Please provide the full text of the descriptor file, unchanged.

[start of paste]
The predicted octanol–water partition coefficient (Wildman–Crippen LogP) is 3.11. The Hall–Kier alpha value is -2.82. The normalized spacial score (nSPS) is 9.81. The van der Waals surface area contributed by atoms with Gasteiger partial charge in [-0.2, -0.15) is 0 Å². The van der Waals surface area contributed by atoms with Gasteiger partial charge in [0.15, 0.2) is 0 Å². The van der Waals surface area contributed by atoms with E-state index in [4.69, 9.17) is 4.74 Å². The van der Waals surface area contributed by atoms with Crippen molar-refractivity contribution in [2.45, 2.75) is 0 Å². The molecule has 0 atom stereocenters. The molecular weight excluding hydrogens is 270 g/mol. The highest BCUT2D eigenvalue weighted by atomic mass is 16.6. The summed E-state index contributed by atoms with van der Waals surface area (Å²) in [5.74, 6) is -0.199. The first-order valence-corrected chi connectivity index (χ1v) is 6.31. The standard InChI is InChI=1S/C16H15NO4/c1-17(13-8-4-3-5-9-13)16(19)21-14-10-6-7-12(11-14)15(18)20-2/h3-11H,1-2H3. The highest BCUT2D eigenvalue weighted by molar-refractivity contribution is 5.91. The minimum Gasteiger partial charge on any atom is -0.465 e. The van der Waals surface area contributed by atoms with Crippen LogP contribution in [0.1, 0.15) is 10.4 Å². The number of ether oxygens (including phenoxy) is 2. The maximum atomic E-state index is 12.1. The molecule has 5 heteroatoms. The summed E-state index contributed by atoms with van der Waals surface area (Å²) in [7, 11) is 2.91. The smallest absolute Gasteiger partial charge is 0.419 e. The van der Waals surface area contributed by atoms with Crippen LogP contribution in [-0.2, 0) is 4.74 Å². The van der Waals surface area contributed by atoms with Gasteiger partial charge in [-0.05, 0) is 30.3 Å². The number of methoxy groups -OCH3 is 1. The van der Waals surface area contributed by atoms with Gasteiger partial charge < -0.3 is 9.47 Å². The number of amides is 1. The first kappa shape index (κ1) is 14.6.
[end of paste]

The predicted octanol–water partition coefficient (Wildman–Crippen LogP) is 3.11. The Hall–Kier alpha value is -2.82. The normalized spacial score (nSPS) is 9.81. The van der Waals surface area contributed by atoms with Gasteiger partial charge in [-0.2, -0.15) is 0 Å². The van der Waals surface area contributed by atoms with Gasteiger partial charge in [0.15, 0.2) is 0 Å². The van der Waals surface area contributed by atoms with E-state index in [4.69, 9.17) is 4.74 Å². The van der Waals surface area contributed by atoms with Crippen molar-refractivity contribution in [2.45, 2.75) is 0 Å². The molecule has 0 atom stereocenters. The molecular weight excluding hydrogens is 270 g/mol. The highest BCUT2D eigenvalue weighted by atomic mass is 16.6. The summed E-state index contributed by atoms with van der Waals surface area (Å²) in [5.74, 6) is -0.199. The first-order valence-corrected chi connectivity index (χ1v) is 6.31. The standard InChI is InChI=1S/C16H15NO4/c1-17(13-8-4-3-5-9-13)16(19)21-14-10-6-7-12(11-14)15(18)20-2/h3-11H,1-2H3. The highest BCUT2D eigenvalue weighted by molar-refractivity contribution is 5.91. The minimum Gasteiger partial charge on any atom is -0.465 e. The van der Waals surface area contributed by atoms with Crippen LogP contribution in [0.1, 0.15) is 10.4 Å². The number of ether oxygens (including phenoxy) is 2. The maximum atomic E-state index is 12.1. The molecule has 5 heteroatoms. The summed E-state index contributed by atoms with van der Waals surface area (Å²) in [7, 11) is 2.91. The smallest absolute Gasteiger partial charge is 0.419 e. The van der Waals surface area contributed by atoms with Crippen LogP contribution in [-0.2, 0) is 4.74 Å². The van der Waals surface area contributed by atoms with Gasteiger partial charge in [-0.05, 0) is 30.3 Å². The number of methoxy groups -OCH3 is 1. The van der Waals surface area contributed by atoms with Gasteiger partial charge < -0.3 is 9.47 Å². The number of amides is 1. The first kappa shape index (κ1) is 14.6.